gms | German Medical Science

63. Jahrestagung der Deutschen Gesellschaft für Neurochirurgie (DGNC)
Joint Meeting mit der Japanischen Gesellschaft für Neurochirurgie (JNS)

Deutsche Gesellschaft für Neurochirurgie (DGNC) e. V.

13. - 16. Juni 2012, Leipzig

First results of the prospective multicenter PROSAIKA-registry regarding the programmable shunt assistant for hydrocephalus shunting

Meeting Abstract

Suche in Medline nach

  • U. Kehler - Neurochirurgische Klinik, Asklepios Klinik Hamburg Altona, Germany
  • M. Kiefer - Neurochirurgische Klinik, Universitätskliniken des Saarlandes, Homburg/Saar

Deutsche Gesellschaft für Neurochirurgie. Japanische Gesellschaft für Neurochirurgie. 63. Jahrestagung der Deutschen Gesellschaft für Neurochirurgie (DGNC), Joint Meeting mit der Japanischen Gesellschaft für Neurochirurgie (JNS). Leipzig, 13.-16.06.2012. Düsseldorf: German Medical Science GMS Publishing House; 2012. DocSA.10.04

DOI: 10.3205/12dgnc373, URN: urn:nbn:de:0183-12dgnc3732

Veröffentlicht: 4. Juni 2012

© 2012 Kehler et al.
Dieser Artikel ist ein Open Access-Artikel und steht unter den Creative Commons Lizenzbedingungen (http://creativecommons.org/licenses/by-nc-nd/3.0/deed.de). Er darf vervielfältigt, verbreitet und öffentlich zugänglich gemacht werden, vorausgesetzt dass Autor und Quelle genannt werden.


Gliederung

Text

Objective: Since December 2008, the programmable Shunt-assistant (proSA), the first adjustable gravitational device for hydrocephalus shunting is available. With proSA overdrainge in upright position can be counterbalanced for the first time without interfering with the drainage in a horizontal position. To learn about the potentials, pitfalls and complications of this new device, a multicenter prospective data registry was started: PROSAIKA (proSA – initial clinical application). The first results are now available.

Methods: 120 patients entered the PROSAIKA registry between March 2009 and July 2010. The follow-up data acquisition ended in October 2011. ProSA-indication was heterogeneous, being mainly shunt malfunctions but also including first shunt implantations. 91 patients finished the 12 months follow-up with a clinical reexamination. 13 patients needed a shunt revision in between 12 months, 2 patients died unrelated to the proSA or shunt, and 14 were lost of follow-up. Clinical results, pitfalls and complications were documented.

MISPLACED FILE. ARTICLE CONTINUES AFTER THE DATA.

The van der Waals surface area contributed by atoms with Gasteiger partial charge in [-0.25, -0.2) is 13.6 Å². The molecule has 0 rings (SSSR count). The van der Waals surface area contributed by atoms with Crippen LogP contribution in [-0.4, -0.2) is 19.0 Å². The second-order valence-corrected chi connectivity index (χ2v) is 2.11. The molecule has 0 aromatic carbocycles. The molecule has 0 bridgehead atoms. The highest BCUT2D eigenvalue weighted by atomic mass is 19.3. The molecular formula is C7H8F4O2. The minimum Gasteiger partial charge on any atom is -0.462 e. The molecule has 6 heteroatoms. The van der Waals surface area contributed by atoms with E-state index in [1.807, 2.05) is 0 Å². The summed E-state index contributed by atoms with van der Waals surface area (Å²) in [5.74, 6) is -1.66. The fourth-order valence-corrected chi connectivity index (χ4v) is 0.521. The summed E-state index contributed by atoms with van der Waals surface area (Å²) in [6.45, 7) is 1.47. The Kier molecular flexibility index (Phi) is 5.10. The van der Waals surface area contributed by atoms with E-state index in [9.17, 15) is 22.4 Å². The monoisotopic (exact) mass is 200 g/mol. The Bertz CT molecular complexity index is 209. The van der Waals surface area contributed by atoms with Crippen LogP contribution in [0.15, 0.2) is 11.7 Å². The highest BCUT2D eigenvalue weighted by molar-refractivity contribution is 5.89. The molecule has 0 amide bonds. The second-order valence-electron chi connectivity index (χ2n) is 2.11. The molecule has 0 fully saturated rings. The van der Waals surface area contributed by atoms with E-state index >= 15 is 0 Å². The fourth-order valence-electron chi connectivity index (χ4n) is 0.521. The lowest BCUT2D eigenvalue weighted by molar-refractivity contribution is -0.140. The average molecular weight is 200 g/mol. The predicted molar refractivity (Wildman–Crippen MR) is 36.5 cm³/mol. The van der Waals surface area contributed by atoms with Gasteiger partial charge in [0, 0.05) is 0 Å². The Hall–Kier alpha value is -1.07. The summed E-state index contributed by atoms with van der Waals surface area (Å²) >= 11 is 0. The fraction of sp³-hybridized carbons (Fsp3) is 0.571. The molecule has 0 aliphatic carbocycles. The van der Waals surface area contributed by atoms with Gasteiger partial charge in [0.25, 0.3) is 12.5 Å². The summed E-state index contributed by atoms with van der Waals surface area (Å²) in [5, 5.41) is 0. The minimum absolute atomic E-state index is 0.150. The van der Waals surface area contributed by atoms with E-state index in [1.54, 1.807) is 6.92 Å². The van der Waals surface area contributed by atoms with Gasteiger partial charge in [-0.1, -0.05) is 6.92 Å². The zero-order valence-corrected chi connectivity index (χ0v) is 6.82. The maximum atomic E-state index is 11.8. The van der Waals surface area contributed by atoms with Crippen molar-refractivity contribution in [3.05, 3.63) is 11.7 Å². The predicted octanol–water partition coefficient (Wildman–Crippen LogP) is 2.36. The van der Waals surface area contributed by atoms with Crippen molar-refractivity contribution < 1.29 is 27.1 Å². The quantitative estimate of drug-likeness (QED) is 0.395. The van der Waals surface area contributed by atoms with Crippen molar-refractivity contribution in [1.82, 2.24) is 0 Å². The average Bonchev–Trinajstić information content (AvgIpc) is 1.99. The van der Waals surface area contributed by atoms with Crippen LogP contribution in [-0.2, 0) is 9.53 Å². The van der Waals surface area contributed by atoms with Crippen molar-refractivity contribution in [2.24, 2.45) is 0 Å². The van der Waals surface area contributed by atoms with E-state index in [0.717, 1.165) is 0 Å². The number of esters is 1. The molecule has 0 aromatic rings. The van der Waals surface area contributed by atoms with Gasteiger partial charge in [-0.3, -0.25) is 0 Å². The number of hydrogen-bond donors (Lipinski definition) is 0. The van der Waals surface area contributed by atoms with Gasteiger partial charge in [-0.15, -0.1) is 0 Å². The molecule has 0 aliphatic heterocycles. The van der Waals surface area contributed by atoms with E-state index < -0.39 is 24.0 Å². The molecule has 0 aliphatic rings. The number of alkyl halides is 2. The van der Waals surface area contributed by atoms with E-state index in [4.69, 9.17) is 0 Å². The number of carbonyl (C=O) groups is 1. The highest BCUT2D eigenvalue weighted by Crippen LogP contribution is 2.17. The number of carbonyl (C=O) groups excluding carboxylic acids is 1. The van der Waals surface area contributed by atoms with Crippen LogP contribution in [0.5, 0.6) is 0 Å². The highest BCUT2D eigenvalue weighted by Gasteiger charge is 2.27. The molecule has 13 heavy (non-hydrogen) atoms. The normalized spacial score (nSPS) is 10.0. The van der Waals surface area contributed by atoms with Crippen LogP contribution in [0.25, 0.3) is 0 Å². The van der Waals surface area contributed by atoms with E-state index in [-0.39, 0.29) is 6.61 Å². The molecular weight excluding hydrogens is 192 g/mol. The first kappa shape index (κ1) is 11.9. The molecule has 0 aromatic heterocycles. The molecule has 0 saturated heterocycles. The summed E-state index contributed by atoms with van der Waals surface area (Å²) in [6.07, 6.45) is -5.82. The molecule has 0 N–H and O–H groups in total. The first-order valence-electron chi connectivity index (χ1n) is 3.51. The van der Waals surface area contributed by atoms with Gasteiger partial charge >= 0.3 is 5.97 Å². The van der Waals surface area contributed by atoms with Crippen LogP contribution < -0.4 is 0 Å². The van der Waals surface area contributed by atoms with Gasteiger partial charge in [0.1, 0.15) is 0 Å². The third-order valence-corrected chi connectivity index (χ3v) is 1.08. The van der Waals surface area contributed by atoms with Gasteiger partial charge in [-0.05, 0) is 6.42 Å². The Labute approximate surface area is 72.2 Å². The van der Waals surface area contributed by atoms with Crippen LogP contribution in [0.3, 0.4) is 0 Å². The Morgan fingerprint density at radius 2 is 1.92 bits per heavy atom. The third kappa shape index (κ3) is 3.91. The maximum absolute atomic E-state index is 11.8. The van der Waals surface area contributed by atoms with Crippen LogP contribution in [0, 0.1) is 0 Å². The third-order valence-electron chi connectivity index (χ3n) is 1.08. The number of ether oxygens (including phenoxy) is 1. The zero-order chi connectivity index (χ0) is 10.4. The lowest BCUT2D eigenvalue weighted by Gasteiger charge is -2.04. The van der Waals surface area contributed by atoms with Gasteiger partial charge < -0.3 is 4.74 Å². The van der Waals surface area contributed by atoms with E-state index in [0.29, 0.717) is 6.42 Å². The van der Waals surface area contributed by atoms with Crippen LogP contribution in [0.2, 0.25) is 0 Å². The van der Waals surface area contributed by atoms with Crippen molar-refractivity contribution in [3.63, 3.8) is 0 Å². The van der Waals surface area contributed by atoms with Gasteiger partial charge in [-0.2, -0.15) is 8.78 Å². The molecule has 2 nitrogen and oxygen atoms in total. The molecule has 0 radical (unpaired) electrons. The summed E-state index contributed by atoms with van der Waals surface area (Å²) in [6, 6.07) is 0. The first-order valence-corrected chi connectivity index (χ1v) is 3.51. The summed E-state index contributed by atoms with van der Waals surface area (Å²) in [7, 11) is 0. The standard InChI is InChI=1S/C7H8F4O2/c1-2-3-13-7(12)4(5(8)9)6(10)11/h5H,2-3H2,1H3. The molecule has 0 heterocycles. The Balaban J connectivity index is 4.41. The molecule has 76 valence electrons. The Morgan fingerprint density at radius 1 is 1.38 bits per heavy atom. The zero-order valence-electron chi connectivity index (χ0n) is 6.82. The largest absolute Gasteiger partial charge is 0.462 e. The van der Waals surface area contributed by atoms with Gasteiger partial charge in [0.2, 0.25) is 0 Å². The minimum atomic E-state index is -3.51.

Results: In 81 cases, a reprogramming of the proSA was intended to treat suspected suboptimal shunt function, in 79 cases it was possible, in 2 cases readjustment failed. In 65 cases, the short time effect of reprogramming after 4 weeks was recorded with clinical improvement in 55% (n=35), no change in 24% (n=16) and deterioration in 20% (n=13). After 12 months, 78 of 91 patients were clinically improved (86%), 8 were unchanged (n=9%) and 3% (n=3) had deteriorated. The revision rate of the shunt with proSA (besides shunt dislocation and disconnections) was 12% in 12 months. Complications possibly related to proSA were seen in 8 cases (5%) with under- and overdrainage.

Conclusions: This is the first paper with a substantial number of proSA with a follow-up of 12 months. Despite the heterogeneous indications, the overall results after 12 months are very acceptable. The high incidence of readjustments (n=81) underlines the fact that preoperative valve choice with the right pressure setting is difficult. The low number of revisions and complications in comparison to other valves proves that the proSA has no additional risk. Further studies are necessary to show the effectiveness of proSA in more homogeneous indications like normal pressure hydrocephalus, pseudotumor cerebri etc. and whether the theoretical advantages of the new device can be demonstrated on clinical application.